Warning: The flawed but stirring film version of the Broadway smash “Dear Evan Hansen” is not the crime against humanity its worst critics claim. It simply dares to step out with sincerity into the age of snark. That’s the real reason it keeps getting burned.
Ben Platt, reprising his Tony-winning role as Evan Hansen, is taking the most heat. At 27, he’s been deemed too old to play a high school senior. Forget that John Travolta was about the same age when he matriculated in “Grease.” Ditto James Dean in “Rebel Without a Cause” and Tobey Maguire in “Spider-Man.”
This whole thing about performers having to “be” who they’re playing has now reached the point of absurdity. What’s next, only serial killers playing serial killers? But push past the cruelty heaped on Platt and the uneven direction of Stephen Chbosky and you’ll discover that the Steven Levenson script has moments of humor, delicacy and feeling.
Evan is a misfit whose classmate Jared (a fine, funny Nik Dodani, also 27) claims that they’re related but not friends. Ouch. Raised by a divorced mom (Julianne Moore), Evan is on meds prescribed by a doc who assigns him to write encouraging notes to himself.
One note, addressed to Dear Evan Hansen, is stolen by hostile stoner Connor Murphy (Colton Ryan, 26). Later, when Connor takes his own life, his parents—Cynthia (Amy Adams) and Larry (Danny Pino)—find the note and mistake Evan for Connor’s only friend.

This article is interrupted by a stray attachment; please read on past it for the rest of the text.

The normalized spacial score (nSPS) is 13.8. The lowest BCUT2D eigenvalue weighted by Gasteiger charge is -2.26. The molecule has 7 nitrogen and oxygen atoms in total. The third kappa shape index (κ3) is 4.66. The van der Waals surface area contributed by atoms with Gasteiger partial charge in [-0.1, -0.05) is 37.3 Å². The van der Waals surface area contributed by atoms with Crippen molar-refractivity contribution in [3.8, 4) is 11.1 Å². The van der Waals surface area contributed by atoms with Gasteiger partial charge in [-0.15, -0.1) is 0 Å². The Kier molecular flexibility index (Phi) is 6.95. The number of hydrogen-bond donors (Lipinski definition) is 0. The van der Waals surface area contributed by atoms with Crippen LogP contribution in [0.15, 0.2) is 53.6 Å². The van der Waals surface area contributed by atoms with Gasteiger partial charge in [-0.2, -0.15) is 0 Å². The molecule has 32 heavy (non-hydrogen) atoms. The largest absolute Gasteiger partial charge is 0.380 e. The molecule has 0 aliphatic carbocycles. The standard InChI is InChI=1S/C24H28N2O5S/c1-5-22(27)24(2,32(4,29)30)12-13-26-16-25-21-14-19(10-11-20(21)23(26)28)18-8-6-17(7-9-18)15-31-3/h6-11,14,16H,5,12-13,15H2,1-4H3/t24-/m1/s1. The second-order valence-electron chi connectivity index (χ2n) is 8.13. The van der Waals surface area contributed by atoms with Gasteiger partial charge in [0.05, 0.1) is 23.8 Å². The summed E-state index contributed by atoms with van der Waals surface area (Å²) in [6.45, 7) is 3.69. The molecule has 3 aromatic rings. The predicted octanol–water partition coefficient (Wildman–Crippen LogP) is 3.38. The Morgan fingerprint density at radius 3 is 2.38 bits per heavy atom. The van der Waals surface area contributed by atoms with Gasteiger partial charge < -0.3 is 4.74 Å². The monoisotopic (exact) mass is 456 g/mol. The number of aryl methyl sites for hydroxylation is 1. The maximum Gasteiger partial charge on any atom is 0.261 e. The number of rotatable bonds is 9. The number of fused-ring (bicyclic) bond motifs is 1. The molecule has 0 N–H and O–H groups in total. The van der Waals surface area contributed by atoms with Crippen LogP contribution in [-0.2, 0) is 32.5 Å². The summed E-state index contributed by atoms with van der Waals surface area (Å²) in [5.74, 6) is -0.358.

Evan tries to stammer out the truth to the parents and Connor’s sister, Zoe (Kaitlyn Dever), who he’s crushing on, but mom’s need to believe leads Evan to agree. His big lie suddenly makes Evan a viral hero and blooms into a social media movement that comforts the lonely and suicidal with Evan’s song, ”You Will Be Found.”
That showstopper might be off-putting to musical haters who regard Broadway as a relic of the past century (sorry, “Hamilton”) and ask why the movie didn’t cut the damn songs and just tell the story.
Because then it wouldn’t be “Dear Evan Hansen,” with its glorious, Grammy winning pop score by Benj Pasek and Justin Paul that allows the shy, reclusive Evan to break through with his feelings. Even when Platt’s acting wobbles, his voice is sublime.
Most of the vocals were recorded live on set, providing a closeness you don’t get from belted stage performances with flashy finishes. Only the opener, “Waving Through a Window,” goes big to show Evan lost and enveloped by his school’s bustling chaos.
In tender moments, Platt, singing the poignant “For Forever” about the friendship with Connor he wished he had and his duet with the luminous Dever (she’s 24, by the way) on “Only Us,” the film achieves a rare intimacy, also reflected in Moore’s wrenching and beautiful take on “So Big, So Small,” about how a home can shrink after divorce.
Among the new numbers, “A Little Closer” allows Connor to finally sing for himself and “The Anonymous Ones,” sung and co-written by a standout Amandla Stenberg (“The Hate U Give”), catches up activist student Alana in Evan’s crusade and his deception.
It’s a shame that the movie, like Evan, allows itself to appropriate mental illness for its own ends, which can be selfish and sentimental. But on screen, the show’s ending is tempered with a meditative note of uncertainty about what happens when the dark comes crashing through. You will be found? Not always. Look at Connor. Consider Evan.
Cliches won’t cut it in a pandemic when crippling social anxiety is on the rise, especially among the young. Finding glimmers of hope is this movie’s mission. Manipulative? Maybe. But also a gift. As is Platt, who age be damned inhabits the role with every fiber of his being. At its best, “Dear Evan Hansen” hits you like a shot in the heart.